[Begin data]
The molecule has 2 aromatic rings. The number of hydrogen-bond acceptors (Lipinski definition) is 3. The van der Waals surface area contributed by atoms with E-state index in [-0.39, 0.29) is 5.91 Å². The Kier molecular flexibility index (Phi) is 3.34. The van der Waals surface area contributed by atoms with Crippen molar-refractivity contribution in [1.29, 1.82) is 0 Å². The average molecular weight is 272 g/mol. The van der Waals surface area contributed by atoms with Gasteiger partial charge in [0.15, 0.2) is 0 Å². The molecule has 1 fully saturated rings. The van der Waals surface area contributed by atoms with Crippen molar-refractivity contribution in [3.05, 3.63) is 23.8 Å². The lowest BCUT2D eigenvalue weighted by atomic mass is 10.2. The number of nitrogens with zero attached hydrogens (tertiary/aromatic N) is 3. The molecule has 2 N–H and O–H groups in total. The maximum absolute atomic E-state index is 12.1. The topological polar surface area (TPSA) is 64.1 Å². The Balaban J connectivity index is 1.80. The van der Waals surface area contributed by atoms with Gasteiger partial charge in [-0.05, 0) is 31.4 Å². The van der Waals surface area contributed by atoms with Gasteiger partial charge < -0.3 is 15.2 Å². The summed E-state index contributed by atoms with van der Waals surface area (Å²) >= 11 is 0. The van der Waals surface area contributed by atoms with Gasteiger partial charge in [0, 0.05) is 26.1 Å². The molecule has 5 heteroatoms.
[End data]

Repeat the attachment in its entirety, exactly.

The molecule has 2 aromatic rings. The number of hydrogen-bond acceptors (Lipinski definition) is 3. The van der Waals surface area contributed by atoms with E-state index in [-0.39, 0.29) is 5.91 Å². The Kier molecular flexibility index (Phi) is 3.34. The van der Waals surface area contributed by atoms with Crippen molar-refractivity contribution in [1.29, 1.82) is 0 Å². The average molecular weight is 272 g/mol. The van der Waals surface area contributed by atoms with Gasteiger partial charge in [0.15, 0.2) is 0 Å². The molecule has 1 fully saturated rings. The van der Waals surface area contributed by atoms with Crippen molar-refractivity contribution in [3.05, 3.63) is 23.8 Å². The lowest BCUT2D eigenvalue weighted by atomic mass is 10.2. The number of nitrogens with zero attached hydrogens (tertiary/aromatic N) is 3. The molecule has 2 N–H and O–H groups in total. The maximum absolute atomic E-state index is 12.1. The topological polar surface area (TPSA) is 64.1 Å². The Balaban J connectivity index is 1.80. The van der Waals surface area contributed by atoms with Gasteiger partial charge in [-0.05, 0) is 31.4 Å². The van der Waals surface area contributed by atoms with Gasteiger partial charge < -0.3 is 15.2 Å². The summed E-state index contributed by atoms with van der Waals surface area (Å²) >= 11 is 0. The van der Waals surface area contributed by atoms with Gasteiger partial charge in [0, 0.05) is 26.1 Å². The molecule has 5 heteroatoms.